Every morning during the summer of 2017, Janine McCormack’s days began at 4 a.m., with her son, David McCormack, quietly tiptoeing into her bedroom.
“I used to hate it,” Janine said during a recent interview with the Journal-World about her son, the newest starter on the 12th-ranked Kansas men’s basketball team. “He would wake me up and say, ‘Mom, I’m leaving. I’ll see you later.’ And I was like, ‘No you’re not. Where you going? You’re not leaving this house.’ But he always went. He would have that yoga mat and he would go down to the oceanfront to do his exercises.”
David told Janine the early departure ensured a good parking spot. But the real motive behind his wake-up calls centered on the fact that the future Jayhawk was addicted to transforming his body.
Each day, David made the 25-minute drive to Virginia Beach, where he turned the serenity of the sand and shore into an intense training ground.
His grandmother, Daisy Daniel, loved the beach. Lazy walks, the soothing sound of the waves and the way the water changed color when the sun was setting all were a memorable part of David’s youth.
As dawn approached, David sprinted and jumped, backpedaled and lunged, jumped rope and meditated for a couple of hours before returning home.
That was his routine during the first summer home from Oak Hill Academy, where he became a new man and earned McDonald’s All-American honors before coming to Kansas.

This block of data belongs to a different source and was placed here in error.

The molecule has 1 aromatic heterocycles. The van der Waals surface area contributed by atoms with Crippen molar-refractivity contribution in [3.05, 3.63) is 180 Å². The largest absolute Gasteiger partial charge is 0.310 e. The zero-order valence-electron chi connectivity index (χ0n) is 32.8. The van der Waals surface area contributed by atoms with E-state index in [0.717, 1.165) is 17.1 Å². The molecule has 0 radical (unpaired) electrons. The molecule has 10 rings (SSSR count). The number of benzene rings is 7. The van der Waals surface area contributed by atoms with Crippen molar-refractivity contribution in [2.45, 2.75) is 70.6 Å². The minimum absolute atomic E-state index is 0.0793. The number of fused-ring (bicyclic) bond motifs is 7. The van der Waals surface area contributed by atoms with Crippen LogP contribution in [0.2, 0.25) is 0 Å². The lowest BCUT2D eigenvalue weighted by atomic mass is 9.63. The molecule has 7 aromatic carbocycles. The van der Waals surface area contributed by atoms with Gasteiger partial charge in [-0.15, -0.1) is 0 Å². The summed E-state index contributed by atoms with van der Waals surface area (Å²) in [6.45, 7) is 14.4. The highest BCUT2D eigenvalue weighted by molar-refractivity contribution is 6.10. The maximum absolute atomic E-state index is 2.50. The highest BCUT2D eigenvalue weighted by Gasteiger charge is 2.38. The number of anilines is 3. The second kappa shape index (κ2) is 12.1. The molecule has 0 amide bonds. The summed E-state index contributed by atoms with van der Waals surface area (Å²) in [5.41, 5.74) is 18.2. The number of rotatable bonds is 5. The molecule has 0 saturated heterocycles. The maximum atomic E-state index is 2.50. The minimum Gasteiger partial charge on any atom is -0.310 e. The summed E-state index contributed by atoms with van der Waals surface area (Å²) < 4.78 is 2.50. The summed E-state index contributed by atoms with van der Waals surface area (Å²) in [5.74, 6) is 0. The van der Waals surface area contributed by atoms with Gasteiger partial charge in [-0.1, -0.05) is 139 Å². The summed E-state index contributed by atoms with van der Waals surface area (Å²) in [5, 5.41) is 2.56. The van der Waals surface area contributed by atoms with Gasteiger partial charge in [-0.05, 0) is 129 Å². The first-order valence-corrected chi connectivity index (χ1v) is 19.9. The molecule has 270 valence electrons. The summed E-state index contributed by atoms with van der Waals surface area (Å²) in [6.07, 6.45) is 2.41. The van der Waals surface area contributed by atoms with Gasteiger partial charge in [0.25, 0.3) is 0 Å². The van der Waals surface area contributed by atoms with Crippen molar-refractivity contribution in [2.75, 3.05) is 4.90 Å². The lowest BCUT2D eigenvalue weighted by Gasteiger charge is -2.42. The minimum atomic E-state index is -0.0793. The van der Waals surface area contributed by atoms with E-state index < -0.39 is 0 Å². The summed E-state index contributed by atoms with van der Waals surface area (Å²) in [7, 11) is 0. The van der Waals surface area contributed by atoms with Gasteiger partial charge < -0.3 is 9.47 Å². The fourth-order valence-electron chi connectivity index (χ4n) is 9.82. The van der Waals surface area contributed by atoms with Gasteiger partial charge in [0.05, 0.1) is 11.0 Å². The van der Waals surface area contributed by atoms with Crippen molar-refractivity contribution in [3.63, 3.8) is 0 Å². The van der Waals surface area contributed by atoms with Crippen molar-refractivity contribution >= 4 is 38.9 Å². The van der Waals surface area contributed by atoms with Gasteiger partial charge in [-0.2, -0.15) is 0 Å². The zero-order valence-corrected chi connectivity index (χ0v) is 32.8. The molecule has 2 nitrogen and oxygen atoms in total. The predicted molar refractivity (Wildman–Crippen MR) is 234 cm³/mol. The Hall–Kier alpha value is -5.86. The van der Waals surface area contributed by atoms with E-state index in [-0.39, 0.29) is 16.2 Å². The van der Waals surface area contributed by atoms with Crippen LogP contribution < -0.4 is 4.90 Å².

But the initial stages of the David McCormack transformation began two years earlier, closer to his home in Norfolk, Va.
On July 2, 1999, at Our Lady of Mercy Medical Center in the Bronx, New York, Janine McCormack gave birth to her second son, David Joseph McCormack, via caesarean section after nearly 12 hours of labor.
“I remember the doctor saying we may have to do a C-section, and I was like, ‘Please do something,’” Janine recalled. “It was one of the longest days of my life.”
The second of Janine’s two sons spread 8 pounds and 15 ounces over 24 inches, and his birth measurements better resembled those found at 3-month checkups.
David moved to Virginia when he was 2, but those early days were hardly the only time he stood out as big for his age.
“We would go places and I would think, ‘Gosh, why are those other kids so small?’” said Janine, remembering trips to the park or playground when David was 5 years old. “My sister, Kara, would tell me, ‘Those children are normal size. Your child is the abnormal one. Your kid is huge.’”